I digress. Do you want a sleazeoid slasher? There’s a truly admirable amount of gay sexuality casually lingering around the edges of the film (something that would have been quite shocking to audiences back in the day when everyone wore short shorts so tight you could see their vas deferens, but insisted they despised gay people). And then of course there’s Michael Biehn threating to “f**k” Lauren Bacall “with a meat cleaver.” How to Marry a Millionaire this ain’t. Neither the drama half nor the slasher half is particularly well-served by the other, and the ending is a jumbled mess that tragically cuts short the thematic arcs of both, but taken separately they’re both pretty satisfying in the shot term.
Now don’t get me wrong. This is no lost grand relic of slasher cinema. Because the first act is mostly concerned with the drama side of things (Garner and Bacall have enough chemistry to overcome his weak characterization), the pacing is perhaps a little more stately than I might have liked. Before the violence kicks in, it just alternates between mundane secretarial business and Michael Biehn using a typewriter. And when he first takes up the razor, nobody actually dies until about half an hour before the credits roll.
This keenness to preserve the characters we actually like (most of the bona fide deaths are doled out to random characters introduced in that very scene or The Help) strips away any real sense of danger from The Fan, despite Michael Biehn’s chilling, inhuman performance. Even in the climactic finale, in which it’s pretty clear that the 54-year-old Lauren Bacall is not mobile enough to evade the 25-year-old, very fit (very fit) Biehn, the movie has played it too safe thus far to provoke any genuine anxiety. There are some effective shocks and jolts along the way, but the utter lack of dreads makes The Fan end up feeling a little dry.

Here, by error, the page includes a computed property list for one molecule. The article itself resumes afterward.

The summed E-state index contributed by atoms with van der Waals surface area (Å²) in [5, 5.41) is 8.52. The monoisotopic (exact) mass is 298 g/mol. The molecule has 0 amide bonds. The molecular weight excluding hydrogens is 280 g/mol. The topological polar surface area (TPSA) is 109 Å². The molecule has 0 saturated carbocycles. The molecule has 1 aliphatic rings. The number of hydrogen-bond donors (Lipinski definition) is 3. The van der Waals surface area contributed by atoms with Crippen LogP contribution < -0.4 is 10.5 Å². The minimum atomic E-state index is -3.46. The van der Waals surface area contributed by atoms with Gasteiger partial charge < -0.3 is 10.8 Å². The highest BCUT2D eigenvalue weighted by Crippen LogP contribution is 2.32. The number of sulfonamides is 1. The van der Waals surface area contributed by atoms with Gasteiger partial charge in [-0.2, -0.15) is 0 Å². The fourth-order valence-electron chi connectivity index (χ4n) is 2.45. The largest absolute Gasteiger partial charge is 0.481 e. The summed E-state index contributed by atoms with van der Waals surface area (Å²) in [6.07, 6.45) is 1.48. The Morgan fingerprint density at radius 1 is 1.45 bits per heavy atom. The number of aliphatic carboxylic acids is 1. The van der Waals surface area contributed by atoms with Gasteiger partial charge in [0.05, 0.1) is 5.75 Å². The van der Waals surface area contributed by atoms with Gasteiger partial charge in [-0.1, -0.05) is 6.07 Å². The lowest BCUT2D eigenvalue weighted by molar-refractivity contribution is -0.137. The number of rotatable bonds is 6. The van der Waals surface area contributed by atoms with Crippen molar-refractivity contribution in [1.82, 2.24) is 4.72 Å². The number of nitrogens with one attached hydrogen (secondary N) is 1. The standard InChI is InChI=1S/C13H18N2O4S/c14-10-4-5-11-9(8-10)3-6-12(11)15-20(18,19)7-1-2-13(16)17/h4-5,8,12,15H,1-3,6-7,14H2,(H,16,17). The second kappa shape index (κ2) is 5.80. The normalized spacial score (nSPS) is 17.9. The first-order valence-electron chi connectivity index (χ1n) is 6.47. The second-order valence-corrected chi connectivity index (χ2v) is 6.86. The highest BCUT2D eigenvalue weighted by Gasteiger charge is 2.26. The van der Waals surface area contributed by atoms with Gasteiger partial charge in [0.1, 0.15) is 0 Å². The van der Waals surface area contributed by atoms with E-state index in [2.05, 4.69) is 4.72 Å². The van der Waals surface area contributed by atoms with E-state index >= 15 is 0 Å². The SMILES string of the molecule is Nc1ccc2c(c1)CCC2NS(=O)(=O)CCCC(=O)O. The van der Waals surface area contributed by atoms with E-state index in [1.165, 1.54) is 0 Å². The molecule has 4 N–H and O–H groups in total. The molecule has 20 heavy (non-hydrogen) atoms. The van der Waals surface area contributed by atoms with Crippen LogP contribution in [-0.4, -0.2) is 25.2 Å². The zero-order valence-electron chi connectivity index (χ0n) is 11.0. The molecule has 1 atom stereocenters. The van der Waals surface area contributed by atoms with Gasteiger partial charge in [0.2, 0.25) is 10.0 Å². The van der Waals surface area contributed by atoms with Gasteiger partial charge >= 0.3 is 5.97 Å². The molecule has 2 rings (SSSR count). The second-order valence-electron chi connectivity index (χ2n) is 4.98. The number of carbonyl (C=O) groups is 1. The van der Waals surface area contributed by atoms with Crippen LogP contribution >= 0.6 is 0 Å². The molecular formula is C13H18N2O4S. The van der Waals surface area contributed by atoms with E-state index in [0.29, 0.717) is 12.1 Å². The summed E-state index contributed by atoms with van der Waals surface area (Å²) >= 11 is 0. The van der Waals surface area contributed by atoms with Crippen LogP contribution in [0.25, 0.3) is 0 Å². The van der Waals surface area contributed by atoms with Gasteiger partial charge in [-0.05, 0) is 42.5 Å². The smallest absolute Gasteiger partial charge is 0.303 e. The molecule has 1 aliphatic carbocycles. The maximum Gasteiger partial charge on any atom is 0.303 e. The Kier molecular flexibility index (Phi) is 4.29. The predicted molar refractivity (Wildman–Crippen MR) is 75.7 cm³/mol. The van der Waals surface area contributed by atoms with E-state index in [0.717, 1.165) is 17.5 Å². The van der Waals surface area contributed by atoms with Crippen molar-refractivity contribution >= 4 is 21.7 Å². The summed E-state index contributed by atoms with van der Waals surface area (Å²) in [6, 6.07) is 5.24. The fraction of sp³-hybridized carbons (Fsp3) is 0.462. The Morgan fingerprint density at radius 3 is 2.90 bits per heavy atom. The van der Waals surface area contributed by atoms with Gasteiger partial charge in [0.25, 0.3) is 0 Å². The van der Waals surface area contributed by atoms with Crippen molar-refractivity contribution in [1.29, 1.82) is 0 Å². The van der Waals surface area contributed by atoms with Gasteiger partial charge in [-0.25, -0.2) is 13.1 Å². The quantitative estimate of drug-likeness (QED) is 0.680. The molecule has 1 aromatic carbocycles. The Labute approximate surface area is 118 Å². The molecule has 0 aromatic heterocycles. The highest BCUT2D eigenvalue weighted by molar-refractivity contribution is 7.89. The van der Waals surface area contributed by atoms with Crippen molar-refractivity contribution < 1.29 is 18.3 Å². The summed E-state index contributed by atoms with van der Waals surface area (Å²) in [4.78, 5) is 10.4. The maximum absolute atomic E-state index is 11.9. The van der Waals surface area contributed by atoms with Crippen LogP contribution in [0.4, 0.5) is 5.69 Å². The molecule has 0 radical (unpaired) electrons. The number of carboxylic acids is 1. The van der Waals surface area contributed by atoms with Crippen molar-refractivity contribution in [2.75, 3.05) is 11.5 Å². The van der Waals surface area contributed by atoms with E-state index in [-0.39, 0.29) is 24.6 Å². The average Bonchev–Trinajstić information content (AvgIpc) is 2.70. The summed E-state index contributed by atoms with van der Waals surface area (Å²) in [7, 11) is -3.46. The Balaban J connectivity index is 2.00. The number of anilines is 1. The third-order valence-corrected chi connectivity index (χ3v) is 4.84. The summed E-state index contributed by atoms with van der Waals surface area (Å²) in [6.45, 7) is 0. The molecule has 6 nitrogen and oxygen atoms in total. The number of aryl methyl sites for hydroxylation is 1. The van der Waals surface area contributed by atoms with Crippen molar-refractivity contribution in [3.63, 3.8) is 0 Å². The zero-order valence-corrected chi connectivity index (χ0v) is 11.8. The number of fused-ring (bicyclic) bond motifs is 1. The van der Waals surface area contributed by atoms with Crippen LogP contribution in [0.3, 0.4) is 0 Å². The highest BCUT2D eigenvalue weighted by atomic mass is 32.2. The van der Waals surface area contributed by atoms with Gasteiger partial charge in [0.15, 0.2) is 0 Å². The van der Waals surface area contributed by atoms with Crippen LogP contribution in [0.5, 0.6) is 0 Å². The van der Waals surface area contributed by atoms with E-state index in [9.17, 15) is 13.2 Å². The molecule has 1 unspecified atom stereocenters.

Plus, just like a bizarre amount of 1981 slashers, it’s not as gory as you might imagine, so the less patient horrormongers will want to steer clear of this one But despite all that, The Fan is still kind of captivating. It’s a movie that by all means shouldn’t exist with this script and this cast (and especially those glittery production numbers), and for its very improbability I salute it. I suppose you can say I’m a fan.
Killer: Douglas Breen (Michael Biehn)
Final Girl: Sally Ross (Lauren Bacall)
Best Kill: Douglas’ final comeuppance is appropriately gory and shocking. Right in the neck!
Sign of the Times: Everything that plays at the record store where Douglas works sounds like The Buzzcocks by way of Strawberry Switchblade.
Scariest Moment: Lauren Bacall kisses everyone she meets on the lips. Disgusting.
Weirdest Moment: Douglas seduces a man at a gay bar in a scene that feels like a random gift from Olympus, holding off on revealing his master plan (to kill him) until the audience is good and riled up.
Champion Dialogue: “I have all the necessary equipment to make you very very happy.”
Body Count: 5; as well as 2 bloody attempted killings.
- Elsa is slashed with a razor.
- Random Gay Dude is slashed and set on fire.
- Hilda is stabbed.
- Pop is stabbed in the gut.
- Douglas is stabbed in the throat.
TL;DR: The Fan is all over the place, but it's a delightful combination of sleazy and classy.
Word Count: 1191